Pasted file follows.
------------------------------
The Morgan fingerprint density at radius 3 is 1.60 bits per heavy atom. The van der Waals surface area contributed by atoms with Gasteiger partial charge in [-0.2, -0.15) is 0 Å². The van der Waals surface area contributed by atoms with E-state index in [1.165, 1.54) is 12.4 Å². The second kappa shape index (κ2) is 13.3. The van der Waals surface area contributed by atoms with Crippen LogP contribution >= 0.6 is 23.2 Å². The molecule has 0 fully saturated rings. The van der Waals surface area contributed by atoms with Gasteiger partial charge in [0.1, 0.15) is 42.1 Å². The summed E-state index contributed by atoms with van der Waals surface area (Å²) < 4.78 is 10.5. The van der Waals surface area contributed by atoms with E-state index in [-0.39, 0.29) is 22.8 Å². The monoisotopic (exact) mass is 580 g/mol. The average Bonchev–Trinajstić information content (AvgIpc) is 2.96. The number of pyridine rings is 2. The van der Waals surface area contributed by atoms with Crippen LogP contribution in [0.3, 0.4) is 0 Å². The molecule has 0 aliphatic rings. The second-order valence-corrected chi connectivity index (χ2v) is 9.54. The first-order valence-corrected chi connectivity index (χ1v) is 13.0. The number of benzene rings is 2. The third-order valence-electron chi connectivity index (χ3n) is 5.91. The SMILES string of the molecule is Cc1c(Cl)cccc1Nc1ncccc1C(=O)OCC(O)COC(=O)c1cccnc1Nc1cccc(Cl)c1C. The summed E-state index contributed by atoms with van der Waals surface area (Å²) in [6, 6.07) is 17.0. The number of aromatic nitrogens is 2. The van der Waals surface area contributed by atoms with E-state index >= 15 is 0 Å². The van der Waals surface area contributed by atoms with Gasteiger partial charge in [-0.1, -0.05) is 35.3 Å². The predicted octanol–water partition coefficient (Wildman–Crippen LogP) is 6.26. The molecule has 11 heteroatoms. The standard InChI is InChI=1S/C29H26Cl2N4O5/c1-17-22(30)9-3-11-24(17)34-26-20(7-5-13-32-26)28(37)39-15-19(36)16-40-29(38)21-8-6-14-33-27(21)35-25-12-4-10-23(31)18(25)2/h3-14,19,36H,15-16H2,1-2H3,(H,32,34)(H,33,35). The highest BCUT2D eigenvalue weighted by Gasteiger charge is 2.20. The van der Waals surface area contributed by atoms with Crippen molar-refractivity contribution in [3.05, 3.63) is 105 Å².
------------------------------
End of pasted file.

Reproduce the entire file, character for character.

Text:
The Morgan fingerprint density at radius 3 is 1.60 bits per heavy atom. The van der Waals surface area contributed by atoms with Gasteiger partial charge in [-0.2, -0.15) is 0 Å². The van der Waals surface area contributed by atoms with E-state index in [1.165, 1.54) is 12.4 Å². The second kappa shape index (κ2) is 13.3. The van der Waals surface area contributed by atoms with Crippen LogP contribution >= 0.6 is 23.2 Å². The molecule has 0 fully saturated rings. The van der Waals surface area contributed by atoms with Gasteiger partial charge in [0.1, 0.15) is 42.1 Å². The summed E-state index contributed by atoms with van der Waals surface area (Å²) < 4.78 is 10.5. The van der Waals surface area contributed by atoms with E-state index in [-0.39, 0.29) is 22.8 Å². The monoisotopic (exact) mass is 580 g/mol. The average Bonchev–Trinajstić information content (AvgIpc) is 2.96. The number of pyridine rings is 2. The van der Waals surface area contributed by atoms with Crippen LogP contribution in [0.3, 0.4) is 0 Å². The molecule has 0 aliphatic rings. The second-order valence-corrected chi connectivity index (χ2v) is 9.54. The first-order valence-corrected chi connectivity index (χ1v) is 13.0. The number of benzene rings is 2. The third-order valence-electron chi connectivity index (χ3n) is 5.91. The SMILES string of the molecule is Cc1c(Cl)cccc1Nc1ncccc1C(=O)OCC(O)COC(=O)c1cccnc1Nc1cccc(Cl)c1C. The summed E-state index contributed by atoms with van der Waals surface area (Å²) in [6, 6.07) is 17.0. The number of aromatic nitrogens is 2. The van der Waals surface area contributed by atoms with E-state index >= 15 is 0 Å². The van der Waals surface area contributed by atoms with Gasteiger partial charge in [-0.1, -0.05) is 35.3 Å². The predicted octanol–water partition coefficient (Wildman–Crippen LogP) is 6.26. The molecule has 11 heteroatoms. The standard InChI is InChI=1S/C29H26Cl2N4O5/c1-17-22(30)9-3-11-24(17)34-26-20(7-5-13-32-26)28(37)39-15-19(36)16-40-29(38)21-8-6-14-33-27(21)35-25-12-4-10-23(31)18(25)2/h3-14,19,36H,15-16H2,1-2H3,(H,32,34)(H,33,35). The highest BCUT2D eigenvalue weighted by Gasteiger charge is 2.20. The van der Waals surface area contributed by atoms with Crippen molar-refractivity contribution in [3.05, 3.63) is 105 Å².